TechNation: Customer Churn Rates for Israeli Cellular Providers Plunges

Government plan envisions Haifa as Israel’s first cyber-protected smart city | Leumi CEO named one of world’s 10 most innovative bankers | Peer-to-peer insurer Lemonade seeking 46 U.S. state licenses

AP

Customer churn rates for Israeli cellular providers plunges

Customer churn rates in Israel’s cellular market plummeted this year, a sign that stiff competition after reforms were implemented in 2012 has started to ease, according to figures obtained by TheMarker. High levels of subscribers’ movement from one provider to another is typically a sign of a competitive market where companies are fighting for business with lower rates and other incentives. But in 2016, the three big companies – Cellcom Israel, Partner Communications and Pelephone – lost a net 36,000 subscribers to rivals during the year, compared with a net 313,000 in 2015. Hot Telecom was the biggest gainer, enlisting a net 70,000 during 2016. However, the figure was down sharply from 160,000 the year before. Golan Telecom lost big as subscribers made nervous by the company’s financial health and abortive merger with Cellcom fled to other providers. Golan lost a net 70,000 users to churn this year, turning around from a 130,000 net gain in 23015. (Amitai Ziv)

Government plan envisions Haifa as Israel’s first cyber-protected smart city

Haifa will become Israel’s first cyber-security-protected smart city, under a plan scheduled to be presented to the cabinet on Sunday that also calls for strengthening its status as a center for the high-tech industry. Under the plan, part of a wider program to spend money to develop Israel’s north, the National Cyber Security Authority will work with the Social Equality Ministry on a program to safeguard the city against hackers and other dangers as it moves to a system of remote operation of critical infrastructure and policing, and more online services starting in 2018 with a budget of 7.5 million shekels ($1.9 million). A second interministerial team, working with the Israel Innovation Authority, will devise plans for fortifying Haifa as a major tech center over the next four years, building on its being the home of the Technion Israel Institute of technology and other institutes of higher education as well as hundreds of high-tech companies. (Ora Coren)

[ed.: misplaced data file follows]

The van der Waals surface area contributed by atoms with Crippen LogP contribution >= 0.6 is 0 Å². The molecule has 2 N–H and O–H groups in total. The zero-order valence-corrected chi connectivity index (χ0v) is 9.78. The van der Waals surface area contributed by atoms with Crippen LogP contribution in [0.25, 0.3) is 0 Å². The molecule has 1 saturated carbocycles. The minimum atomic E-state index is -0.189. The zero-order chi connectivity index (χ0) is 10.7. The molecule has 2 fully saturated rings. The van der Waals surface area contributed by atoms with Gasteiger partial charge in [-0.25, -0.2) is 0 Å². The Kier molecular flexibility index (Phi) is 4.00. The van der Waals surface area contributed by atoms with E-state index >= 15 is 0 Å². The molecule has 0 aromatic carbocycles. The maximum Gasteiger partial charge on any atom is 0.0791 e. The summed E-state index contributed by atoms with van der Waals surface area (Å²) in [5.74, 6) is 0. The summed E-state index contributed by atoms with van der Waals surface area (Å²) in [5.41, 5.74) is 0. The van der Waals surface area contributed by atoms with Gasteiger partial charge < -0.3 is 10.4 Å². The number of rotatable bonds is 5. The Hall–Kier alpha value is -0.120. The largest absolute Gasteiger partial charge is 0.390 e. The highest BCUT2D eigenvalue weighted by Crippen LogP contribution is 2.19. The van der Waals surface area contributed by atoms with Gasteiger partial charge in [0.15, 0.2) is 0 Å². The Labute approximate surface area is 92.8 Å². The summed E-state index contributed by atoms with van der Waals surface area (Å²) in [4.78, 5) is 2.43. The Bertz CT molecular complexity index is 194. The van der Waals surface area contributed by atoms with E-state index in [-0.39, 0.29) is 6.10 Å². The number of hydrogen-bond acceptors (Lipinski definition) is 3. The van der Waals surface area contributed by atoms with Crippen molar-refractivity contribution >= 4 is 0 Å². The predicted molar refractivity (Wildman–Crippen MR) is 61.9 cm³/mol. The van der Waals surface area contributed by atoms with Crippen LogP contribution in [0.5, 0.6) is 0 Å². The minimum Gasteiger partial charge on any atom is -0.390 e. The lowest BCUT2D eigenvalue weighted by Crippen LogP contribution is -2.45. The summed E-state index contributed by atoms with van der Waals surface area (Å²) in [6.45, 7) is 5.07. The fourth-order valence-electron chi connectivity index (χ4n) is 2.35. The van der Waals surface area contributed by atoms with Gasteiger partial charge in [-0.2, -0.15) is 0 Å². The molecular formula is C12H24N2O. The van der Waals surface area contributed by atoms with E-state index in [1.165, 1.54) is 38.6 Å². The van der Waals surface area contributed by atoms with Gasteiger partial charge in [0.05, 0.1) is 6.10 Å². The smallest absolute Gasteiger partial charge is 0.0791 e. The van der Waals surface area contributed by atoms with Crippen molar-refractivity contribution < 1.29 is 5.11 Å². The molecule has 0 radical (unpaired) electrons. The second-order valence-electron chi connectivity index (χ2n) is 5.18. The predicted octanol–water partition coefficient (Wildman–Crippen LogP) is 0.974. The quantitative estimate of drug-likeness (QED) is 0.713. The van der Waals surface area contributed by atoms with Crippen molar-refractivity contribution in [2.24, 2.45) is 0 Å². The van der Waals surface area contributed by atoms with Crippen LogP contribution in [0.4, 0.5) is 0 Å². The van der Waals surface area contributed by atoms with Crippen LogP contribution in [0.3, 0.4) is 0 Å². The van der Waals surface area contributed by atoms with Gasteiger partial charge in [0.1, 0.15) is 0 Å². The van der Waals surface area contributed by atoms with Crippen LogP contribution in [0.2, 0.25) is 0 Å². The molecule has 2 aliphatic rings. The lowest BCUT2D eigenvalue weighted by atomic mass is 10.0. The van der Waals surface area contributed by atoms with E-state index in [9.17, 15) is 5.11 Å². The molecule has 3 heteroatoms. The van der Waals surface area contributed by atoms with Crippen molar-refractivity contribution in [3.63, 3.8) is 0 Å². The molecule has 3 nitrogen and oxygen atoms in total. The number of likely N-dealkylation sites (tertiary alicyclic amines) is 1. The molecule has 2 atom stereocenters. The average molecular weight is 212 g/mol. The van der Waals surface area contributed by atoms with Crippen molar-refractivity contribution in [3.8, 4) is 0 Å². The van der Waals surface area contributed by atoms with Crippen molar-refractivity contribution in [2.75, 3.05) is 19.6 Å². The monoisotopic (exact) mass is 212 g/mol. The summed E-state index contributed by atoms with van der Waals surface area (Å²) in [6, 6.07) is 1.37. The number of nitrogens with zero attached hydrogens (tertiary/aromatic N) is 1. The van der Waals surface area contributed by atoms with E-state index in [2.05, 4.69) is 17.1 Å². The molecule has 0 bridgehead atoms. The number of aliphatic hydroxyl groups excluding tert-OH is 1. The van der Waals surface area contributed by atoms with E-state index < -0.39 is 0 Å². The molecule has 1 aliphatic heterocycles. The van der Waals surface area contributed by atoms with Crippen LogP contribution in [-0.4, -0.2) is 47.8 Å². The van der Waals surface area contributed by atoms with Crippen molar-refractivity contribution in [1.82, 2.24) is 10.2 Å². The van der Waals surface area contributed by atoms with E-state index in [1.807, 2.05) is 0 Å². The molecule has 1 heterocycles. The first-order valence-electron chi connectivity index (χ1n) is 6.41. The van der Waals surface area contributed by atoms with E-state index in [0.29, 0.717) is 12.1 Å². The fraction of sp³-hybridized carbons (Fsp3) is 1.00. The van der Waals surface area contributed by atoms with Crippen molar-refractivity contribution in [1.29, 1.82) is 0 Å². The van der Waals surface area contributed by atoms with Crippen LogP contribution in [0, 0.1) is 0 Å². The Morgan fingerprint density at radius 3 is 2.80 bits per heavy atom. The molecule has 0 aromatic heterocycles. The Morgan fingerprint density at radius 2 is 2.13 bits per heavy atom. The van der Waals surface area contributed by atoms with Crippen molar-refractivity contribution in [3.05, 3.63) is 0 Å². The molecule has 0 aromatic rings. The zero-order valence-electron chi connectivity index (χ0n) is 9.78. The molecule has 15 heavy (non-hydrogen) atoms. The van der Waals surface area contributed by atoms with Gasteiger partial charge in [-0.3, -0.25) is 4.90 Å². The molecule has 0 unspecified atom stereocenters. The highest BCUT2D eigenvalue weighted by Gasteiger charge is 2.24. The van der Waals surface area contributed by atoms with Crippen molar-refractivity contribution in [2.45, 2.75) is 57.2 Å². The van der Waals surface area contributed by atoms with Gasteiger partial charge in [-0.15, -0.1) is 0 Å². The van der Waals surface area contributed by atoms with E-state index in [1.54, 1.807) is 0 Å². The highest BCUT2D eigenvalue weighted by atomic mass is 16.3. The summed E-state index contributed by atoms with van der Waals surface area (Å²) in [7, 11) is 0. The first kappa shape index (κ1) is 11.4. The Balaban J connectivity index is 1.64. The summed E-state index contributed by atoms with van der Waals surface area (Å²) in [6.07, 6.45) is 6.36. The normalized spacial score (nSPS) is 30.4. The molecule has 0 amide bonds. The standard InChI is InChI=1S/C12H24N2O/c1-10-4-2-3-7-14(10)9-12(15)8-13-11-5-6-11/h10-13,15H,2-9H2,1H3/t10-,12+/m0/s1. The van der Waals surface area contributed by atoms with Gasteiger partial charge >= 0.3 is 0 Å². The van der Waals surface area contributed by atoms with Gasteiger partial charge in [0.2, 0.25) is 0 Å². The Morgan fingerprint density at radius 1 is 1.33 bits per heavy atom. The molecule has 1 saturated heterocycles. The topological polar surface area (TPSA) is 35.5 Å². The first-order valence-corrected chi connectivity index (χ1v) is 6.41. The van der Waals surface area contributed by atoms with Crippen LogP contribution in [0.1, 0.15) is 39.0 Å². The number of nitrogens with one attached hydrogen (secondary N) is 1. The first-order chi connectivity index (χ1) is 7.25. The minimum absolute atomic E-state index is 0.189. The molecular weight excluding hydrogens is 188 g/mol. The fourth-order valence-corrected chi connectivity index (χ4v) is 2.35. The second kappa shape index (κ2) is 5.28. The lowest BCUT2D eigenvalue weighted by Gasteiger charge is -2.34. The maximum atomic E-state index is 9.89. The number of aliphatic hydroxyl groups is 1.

Leumi CEO named one of world’s 10 most innovative bankers

Bank Leumi CEO Rakefet Russak-Aminoach was named one of the world’s 10 most innovative bankers this week by Bank Innovation. The fintech website cited Leumi’s new all-mobile bank Pepper – a startup incubated within the bank and based on a Temenos platform – which be Israel’s first mobile-only bank when it launches shortly. Bank Innovation said Russak-Aminoach was inspired to start Pepper by her daughter’s reaction when told she had to go to a bank branch to open her first account and asked, “When I open a Facebook account or a Paypal account, I don’t need to go anywhere. Why do I need to GO somewhere to open a bank account?” the CEO recalled. “It was then I realized that I have a new mission: To be a part of changing the face of banking.” Bank Innovation also cited Russak-Aminoach’s policy of shutting branches and moving more and more of the bank’s resources to the digital side of things. (Michael Rochvarger)

Peer-to-peer insurer Lemonade seeking 46 U.S. state licenses

Lemonade, the American-Israeli peer-to-peer insurance startup, said last week it has filed for licenses in 46 states and the District of Columbia. The company, which won only one its first insurance licenses in New York State three months ago, said its Lemonade hoped to become available to 97% of the U.S. population over the course of 2017. ”Staffing Lemonade with bots instead of brokers allows for rapid expansion” said CEO Shai Wininger. “The cloud is accessible from anywhere, our datasets are nationwide, and our network of contractors span all 50 states.” Lemonade offers homeowners and renters insurance at rates starting at $35 and $5 a month, respectively, and allows them to submit claims on their mobile devices. The company pools the premiums of customers on the basis of the charity they choose, takes a fixed 20% the premiums at the start and pay their claims out of that pool. Anything left at the end of the year goes to the charity. (TheMarker Staff)